On Feb 3 2017, co-director (s) commented on Archaeology: We also get held hostage by the park deers in Nara, Japan; they really search through your pockets f[...]
On Jan 23 2017, co-director (m) commented on Archaeology: In Vietnam, We were once held hostage for a bit by some vicious monkeys on an island called 'Monkey [...]
On Jan 22 2017, marisa commented on Archaeology: funny to warn about the monkeys!
I had a run-in with a monkey in Nara, Japan,
near the waterfall. [...]
My two aims for the weekend were to finish the race and to have fun doing it. I can report that I finished the race.
The course crossed cloud-covered mountaintops, passed spectacular waterfalls and skirted mangroves along the coast before ending up along secluded forest paths. Springtime seemed to arrive over the course of the morning, the weather turning from misty and cool to hot and humid.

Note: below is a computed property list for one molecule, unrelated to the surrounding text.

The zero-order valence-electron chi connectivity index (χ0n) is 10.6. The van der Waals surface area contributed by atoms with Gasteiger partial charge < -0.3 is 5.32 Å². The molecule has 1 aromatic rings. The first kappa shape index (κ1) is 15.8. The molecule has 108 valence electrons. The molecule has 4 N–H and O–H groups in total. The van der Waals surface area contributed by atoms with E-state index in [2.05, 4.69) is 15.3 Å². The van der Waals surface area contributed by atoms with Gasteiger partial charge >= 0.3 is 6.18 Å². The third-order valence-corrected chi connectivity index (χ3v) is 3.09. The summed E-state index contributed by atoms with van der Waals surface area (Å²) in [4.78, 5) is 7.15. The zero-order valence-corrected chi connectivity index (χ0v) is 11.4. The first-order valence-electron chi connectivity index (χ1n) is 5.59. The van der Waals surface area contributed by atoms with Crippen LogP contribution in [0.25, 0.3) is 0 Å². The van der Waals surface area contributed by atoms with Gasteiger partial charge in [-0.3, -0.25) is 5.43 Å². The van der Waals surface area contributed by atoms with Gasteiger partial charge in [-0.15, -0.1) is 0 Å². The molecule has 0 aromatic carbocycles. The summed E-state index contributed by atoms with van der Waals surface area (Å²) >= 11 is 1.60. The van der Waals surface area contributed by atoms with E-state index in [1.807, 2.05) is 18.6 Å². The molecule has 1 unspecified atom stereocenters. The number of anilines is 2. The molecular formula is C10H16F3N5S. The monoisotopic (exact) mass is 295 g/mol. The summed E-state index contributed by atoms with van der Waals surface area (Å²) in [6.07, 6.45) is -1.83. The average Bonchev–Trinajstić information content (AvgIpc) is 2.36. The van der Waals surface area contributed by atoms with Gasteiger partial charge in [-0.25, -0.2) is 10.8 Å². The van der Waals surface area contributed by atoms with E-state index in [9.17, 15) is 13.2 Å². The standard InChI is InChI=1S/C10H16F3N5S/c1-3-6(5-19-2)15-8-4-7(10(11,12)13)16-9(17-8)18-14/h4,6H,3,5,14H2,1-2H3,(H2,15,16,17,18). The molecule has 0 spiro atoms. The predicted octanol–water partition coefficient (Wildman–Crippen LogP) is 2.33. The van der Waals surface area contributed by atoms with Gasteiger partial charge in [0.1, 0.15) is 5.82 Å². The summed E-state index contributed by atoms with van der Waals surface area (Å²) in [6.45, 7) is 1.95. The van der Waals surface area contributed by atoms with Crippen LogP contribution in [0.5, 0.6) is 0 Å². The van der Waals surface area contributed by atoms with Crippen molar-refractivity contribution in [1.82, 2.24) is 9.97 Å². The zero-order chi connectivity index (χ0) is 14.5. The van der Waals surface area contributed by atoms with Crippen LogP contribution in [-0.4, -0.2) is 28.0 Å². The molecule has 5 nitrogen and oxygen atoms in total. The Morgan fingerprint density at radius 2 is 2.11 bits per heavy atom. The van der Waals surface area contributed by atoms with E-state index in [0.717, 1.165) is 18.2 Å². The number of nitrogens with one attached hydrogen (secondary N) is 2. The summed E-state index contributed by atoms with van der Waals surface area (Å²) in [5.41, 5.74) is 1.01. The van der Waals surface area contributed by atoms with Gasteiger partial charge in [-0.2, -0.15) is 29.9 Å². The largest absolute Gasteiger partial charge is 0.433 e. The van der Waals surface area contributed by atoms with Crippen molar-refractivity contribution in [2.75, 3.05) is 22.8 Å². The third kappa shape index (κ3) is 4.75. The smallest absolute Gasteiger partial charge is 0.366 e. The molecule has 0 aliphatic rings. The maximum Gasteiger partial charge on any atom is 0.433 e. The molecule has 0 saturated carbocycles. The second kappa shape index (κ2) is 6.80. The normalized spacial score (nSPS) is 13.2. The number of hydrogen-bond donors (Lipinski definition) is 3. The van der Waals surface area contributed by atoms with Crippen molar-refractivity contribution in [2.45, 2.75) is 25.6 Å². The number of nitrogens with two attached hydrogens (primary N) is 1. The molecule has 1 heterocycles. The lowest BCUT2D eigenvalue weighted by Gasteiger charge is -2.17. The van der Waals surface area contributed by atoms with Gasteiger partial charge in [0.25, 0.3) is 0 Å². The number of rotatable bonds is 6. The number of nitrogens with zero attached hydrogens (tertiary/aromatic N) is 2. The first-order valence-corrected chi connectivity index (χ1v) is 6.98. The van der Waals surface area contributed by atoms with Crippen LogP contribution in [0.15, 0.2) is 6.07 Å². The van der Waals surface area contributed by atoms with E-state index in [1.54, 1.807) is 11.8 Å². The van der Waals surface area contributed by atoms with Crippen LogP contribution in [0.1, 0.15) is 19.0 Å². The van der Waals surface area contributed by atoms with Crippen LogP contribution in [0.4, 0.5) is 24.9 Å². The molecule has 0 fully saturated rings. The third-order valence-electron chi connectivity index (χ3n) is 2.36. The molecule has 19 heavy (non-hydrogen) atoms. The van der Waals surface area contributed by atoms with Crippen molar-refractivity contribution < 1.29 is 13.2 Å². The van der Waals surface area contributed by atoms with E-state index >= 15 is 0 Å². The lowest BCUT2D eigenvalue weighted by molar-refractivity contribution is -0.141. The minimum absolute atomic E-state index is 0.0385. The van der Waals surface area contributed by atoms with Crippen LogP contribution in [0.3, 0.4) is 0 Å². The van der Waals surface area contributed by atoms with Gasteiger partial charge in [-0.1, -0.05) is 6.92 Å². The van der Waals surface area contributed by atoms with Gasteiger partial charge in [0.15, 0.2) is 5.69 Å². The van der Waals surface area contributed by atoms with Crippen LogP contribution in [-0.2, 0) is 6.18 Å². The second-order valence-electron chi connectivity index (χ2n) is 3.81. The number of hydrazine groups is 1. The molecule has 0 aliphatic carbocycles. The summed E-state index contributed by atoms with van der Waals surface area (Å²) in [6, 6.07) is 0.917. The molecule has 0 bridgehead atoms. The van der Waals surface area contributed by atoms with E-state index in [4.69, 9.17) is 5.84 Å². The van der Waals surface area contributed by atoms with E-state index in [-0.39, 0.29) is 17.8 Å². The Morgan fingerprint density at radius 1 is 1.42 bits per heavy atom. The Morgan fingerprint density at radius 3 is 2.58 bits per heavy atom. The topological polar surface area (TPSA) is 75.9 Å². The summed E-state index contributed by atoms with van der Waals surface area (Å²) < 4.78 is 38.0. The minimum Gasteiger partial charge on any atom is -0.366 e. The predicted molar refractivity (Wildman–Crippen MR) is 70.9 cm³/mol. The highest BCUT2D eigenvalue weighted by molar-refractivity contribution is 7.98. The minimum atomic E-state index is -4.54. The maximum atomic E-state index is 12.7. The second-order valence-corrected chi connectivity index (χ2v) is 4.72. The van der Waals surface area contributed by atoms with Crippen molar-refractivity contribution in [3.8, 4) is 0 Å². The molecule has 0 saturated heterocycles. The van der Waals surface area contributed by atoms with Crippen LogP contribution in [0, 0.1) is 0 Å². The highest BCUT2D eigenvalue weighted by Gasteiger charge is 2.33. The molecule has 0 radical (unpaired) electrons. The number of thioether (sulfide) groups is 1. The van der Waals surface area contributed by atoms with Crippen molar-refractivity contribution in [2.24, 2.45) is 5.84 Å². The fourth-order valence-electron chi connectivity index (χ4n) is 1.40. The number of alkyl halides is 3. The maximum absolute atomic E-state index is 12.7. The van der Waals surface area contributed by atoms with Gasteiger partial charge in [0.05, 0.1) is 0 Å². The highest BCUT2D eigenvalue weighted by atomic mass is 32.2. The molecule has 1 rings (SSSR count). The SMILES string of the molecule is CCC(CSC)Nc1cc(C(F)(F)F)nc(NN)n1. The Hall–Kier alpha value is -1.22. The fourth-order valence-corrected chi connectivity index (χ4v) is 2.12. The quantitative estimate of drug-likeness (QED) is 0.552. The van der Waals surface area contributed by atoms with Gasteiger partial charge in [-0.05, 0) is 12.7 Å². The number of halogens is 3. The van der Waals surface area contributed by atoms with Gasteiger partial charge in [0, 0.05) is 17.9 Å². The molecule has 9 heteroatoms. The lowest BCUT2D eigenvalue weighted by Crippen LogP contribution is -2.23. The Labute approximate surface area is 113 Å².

The day was only slightly marred by the work of saboteurs.
As is standard practice, the race director sent forerunners out in the morning to check the route. They found that over a whole section of the course the trail marking signs had been torn down. Between the forerunners fixing the signs and the runners arriving in the area, the saboteurs returned and moved the signs again to send runners the wrong way. People were sent all over the place, I did 1.5-2km extra, lost nearly 10 minutes and around 30 places in the race (after having worked hard to get a good start).
The most frustrating thing is that last year, in the same race, in the same part of the course, exactly the same thing happened. It seems some local villagers object to races passing near their village. It’s not an environmental concern, they’re happy to leave the torn-up race markers scattered in the bushes. They’re just spoilsports.
So, not a great result. But no big deal. My two aims were to finish and to have fun doing it. And I think I managed to have a little fun along the way.